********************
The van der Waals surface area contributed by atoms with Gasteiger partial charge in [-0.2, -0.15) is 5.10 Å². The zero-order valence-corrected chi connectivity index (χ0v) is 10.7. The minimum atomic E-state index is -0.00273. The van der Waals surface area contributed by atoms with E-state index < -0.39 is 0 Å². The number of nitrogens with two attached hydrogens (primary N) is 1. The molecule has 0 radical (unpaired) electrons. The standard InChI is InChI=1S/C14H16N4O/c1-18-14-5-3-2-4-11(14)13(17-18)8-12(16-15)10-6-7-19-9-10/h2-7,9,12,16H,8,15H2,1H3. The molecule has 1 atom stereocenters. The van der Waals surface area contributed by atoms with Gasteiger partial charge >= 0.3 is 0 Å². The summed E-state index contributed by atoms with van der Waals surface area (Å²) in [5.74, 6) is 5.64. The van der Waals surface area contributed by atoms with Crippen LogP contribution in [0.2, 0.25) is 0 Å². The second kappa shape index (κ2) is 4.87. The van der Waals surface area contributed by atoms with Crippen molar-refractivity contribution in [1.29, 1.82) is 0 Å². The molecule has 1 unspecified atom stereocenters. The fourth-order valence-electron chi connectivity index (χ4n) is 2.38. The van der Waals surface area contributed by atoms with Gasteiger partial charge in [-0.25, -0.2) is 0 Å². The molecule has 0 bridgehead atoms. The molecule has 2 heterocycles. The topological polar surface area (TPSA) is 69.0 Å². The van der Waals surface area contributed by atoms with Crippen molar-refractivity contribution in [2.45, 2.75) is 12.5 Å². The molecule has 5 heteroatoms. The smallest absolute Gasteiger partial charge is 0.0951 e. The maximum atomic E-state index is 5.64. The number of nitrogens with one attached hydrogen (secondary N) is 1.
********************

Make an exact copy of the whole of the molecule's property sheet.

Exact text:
The van der Waals surface area contributed by atoms with Gasteiger partial charge in [-0.2, -0.15) is 5.10 Å². The zero-order valence-corrected chi connectivity index (χ0v) is 10.7. The minimum atomic E-state index is -0.00273. The van der Waals surface area contributed by atoms with E-state index < -0.39 is 0 Å². The number of nitrogens with two attached hydrogens (primary N) is 1. The molecule has 0 radical (unpaired) electrons. The standard InChI is InChI=1S/C14H16N4O/c1-18-14-5-3-2-4-11(14)13(17-18)8-12(16-15)10-6-7-19-9-10/h2-7,9,12,16H,8,15H2,1H3. The molecule has 1 atom stereocenters. The van der Waals surface area contributed by atoms with Gasteiger partial charge >= 0.3 is 0 Å². The summed E-state index contributed by atoms with van der Waals surface area (Å²) in [5.74, 6) is 5.64. The van der Waals surface area contributed by atoms with Crippen LogP contribution in [0.2, 0.25) is 0 Å². The second kappa shape index (κ2) is 4.87. The van der Waals surface area contributed by atoms with Crippen molar-refractivity contribution in [1.29, 1.82) is 0 Å². The molecule has 1 unspecified atom stereocenters. The fourth-order valence-electron chi connectivity index (χ4n) is 2.38. The van der Waals surface area contributed by atoms with Gasteiger partial charge in [-0.25, -0.2) is 0 Å². The molecule has 0 bridgehead atoms. The molecule has 2 heterocycles. The topological polar surface area (TPSA) is 69.0 Å². The van der Waals surface area contributed by atoms with Crippen molar-refractivity contribution in [2.45, 2.75) is 12.5 Å². The molecule has 5 heteroatoms. The smallest absolute Gasteiger partial charge is 0.0951 e. The maximum atomic E-state index is 5.64. The number of nitrogens with one attached hydrogen (secondary N) is 1.